This is another  one of those awful questions which is most efficiently answered by “That’s entirely dependent on you and your individual tastes and style”.
But, as I’ve already mentioned, I rather hate that kind of answer. So I’m going to actually discuss some of the factors that affect this, and hopefully I’ll be able to provide some food for thought and actually help you make some informed choices about how long your rope lengths are, how many of them you have, etc.

I’m going to discuss
– the typical lengths of rope, and why
– the number of lengths of rope, and why
– and other important bits and bobs that it’s very handy to have in your rope kit.

Fact One: The typical length for shibari style rope is either 7 or 8 metres long.

That’s not arbitrary. There are actually reasons for this.
One: When you’re doing shibari, your rope is doubled. This makes for more efficient tying (which is awesome), and it halves the length of your rope.

The usefulness here is that now you have a very manageable length of rope. You can do quite a lot with it (for example a comfortable wrist tie that is also tied off to the bed, start a harness, etc) but the trailing ends aren’t so long that you spend forever pulling it through each individual knot and turn.
It also means you’re not constantly tripping over the  ends or standing on your rope, and neither is the person you’re tying. It may still happen, but it won’t happen as much as if you had an enormous 15 metre length or something.

So you’ll have a few lengths of 7 – 8 metres, which can be joined together as need be.

However, if you’re smart, you’ll also have a few shorter lengths.
There may be times when you want to just do a wrist tie, or an ankle tie, and you don’t want to have lots of leftover rope. So bringing the size down for about 4 lengths of rope can be really helpful (think a person with their wrists and ankles tied apart on a bed, sort of spread eagled).
The other advantage to having a few shorter lengths in your kit is that often, you’ll have just NEARLY enough rope to finish your tie, but not quite. And you  don’t want to add a another whole 7-8 metres, because then you have to figure out what to do with all the rest of it!

(This is when I absolutely delight in having shorter lengths of rope as part of my kit.  I use about 3.5 metres for my shorter lengths; it works well. )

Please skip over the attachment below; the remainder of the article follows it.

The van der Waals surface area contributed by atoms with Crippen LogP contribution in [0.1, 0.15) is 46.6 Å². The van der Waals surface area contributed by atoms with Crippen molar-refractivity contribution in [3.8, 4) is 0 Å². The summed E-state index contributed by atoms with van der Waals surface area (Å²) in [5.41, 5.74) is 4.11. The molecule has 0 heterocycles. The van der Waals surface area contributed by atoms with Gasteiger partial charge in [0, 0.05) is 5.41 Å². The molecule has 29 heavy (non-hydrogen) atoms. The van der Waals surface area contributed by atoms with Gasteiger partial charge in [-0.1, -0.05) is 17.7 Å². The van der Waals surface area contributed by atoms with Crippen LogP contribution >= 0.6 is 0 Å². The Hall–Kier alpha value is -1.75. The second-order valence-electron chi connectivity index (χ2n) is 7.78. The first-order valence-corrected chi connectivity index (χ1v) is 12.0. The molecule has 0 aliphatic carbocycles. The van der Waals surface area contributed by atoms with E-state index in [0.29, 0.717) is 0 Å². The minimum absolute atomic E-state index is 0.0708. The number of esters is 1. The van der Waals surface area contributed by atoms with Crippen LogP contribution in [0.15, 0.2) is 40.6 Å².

How many lengths overall in your kit is an interesting question.

Two – three lengths is the average amount of rope it takes to do a shibari closed-leg tie, such as a futomomo. Factors which change this include how many wraps you want to use in order to make it comfortable or supportive, and also the size of the leg that you’re tying.

A chest harness, depending on how elaborate it is, the width of the supporting wraps (double or triple, etc) and the size of the person you’re tying, is likely to be somewhere between 2-4 lengths of rope.

So let’s assume you want to have enough lengths for most situations where you want to tie one person.

One harness; let’s max it; 4 lengths of rope
Plus leg ties for more restraint and immobility; again maxing it for both legs:
6 lengths of rope.

Okay, so let’s make that roughly 10 lengths of rope. This is seriously maxing out over and above most required amounts. I mean, that’s a freaking suspension kit right there.

However, that recipe is how I work out how much rope to have in my kit. I think about who I’m going to be tying; the number of lengths going into the ties, and the  ties I’ll use; and then I’ll generally add a spare length plus some short bits. Plans may change; they frequently do. And short bits are always useful to have.

When I designed my  last two rope sets, I opted for 10 longer lengths + 4 shorter lengths in each.

I’ve never been caught short of rope since.
(Though I tend to leave some of the longer lengths  at  home when I travel to parties, otherwise I’d never fit everything into my toy bag!).

Speaking of which, rope isn’t the only thing that’s useful to have in your rope kit.

I generally also have:

– EMT Shears; Highly recommended. Never leave home without them. You can use other cutters, but EMT shears are the standard due to safety factors; Raptor EMT Shears are probably the best ones around, but are also pricier.

– A blindfold; whether a piece of cloth, a sleeping mask, or a nifty adjustable leather or steel thing, a blindfold is very very useful in lots of situations. (Some people  like to wrap their pile of rope in a cloth bundle; this works well to stop  the rope from picking up dust and bits and pieces, but in a bedroom situation also gives you another blindfold option).

– A pack of hair ties (because I generally don’t want loose hair getting caught  in the rope).

– Back up cutter (never had to use it, but you never know) I have a curved Karambit knife. Again, designed for safety due to curved blunt spine.

– Varied sensation and/or impact toys. Because when you have someone tied up  and blindfolded it’s often a lot of fun to add in other sensations.

– If I’m doing suspension stuff, I’ll generally have a few bits of gear that relate to that as well.

– (If I had a medical condition I would include meds; If I ever develop one, you can bet your ass those will be present)

– Condoms! Because safe sex is a wonderful thing.

I tend to deliberately limit how much I bring to what will fit in a single duffel bag, because I like to challenge my creativity a bit. It’s not about how  many toys I have, or how much rope (though I hate falling short), it’s about me and the other person and the fun things I can think of.

What you’ll want in your own rope kit will be heavily dependent on how you play; so think about what you’re likely to want to do, and add what you need to your rope kit so you know you have it ready. It’s all about your style.

The main idea with this post is to demonstrate the kind of rationale you might have in planning your rope kit; that’s the part I hope you find useful.

Happy tying!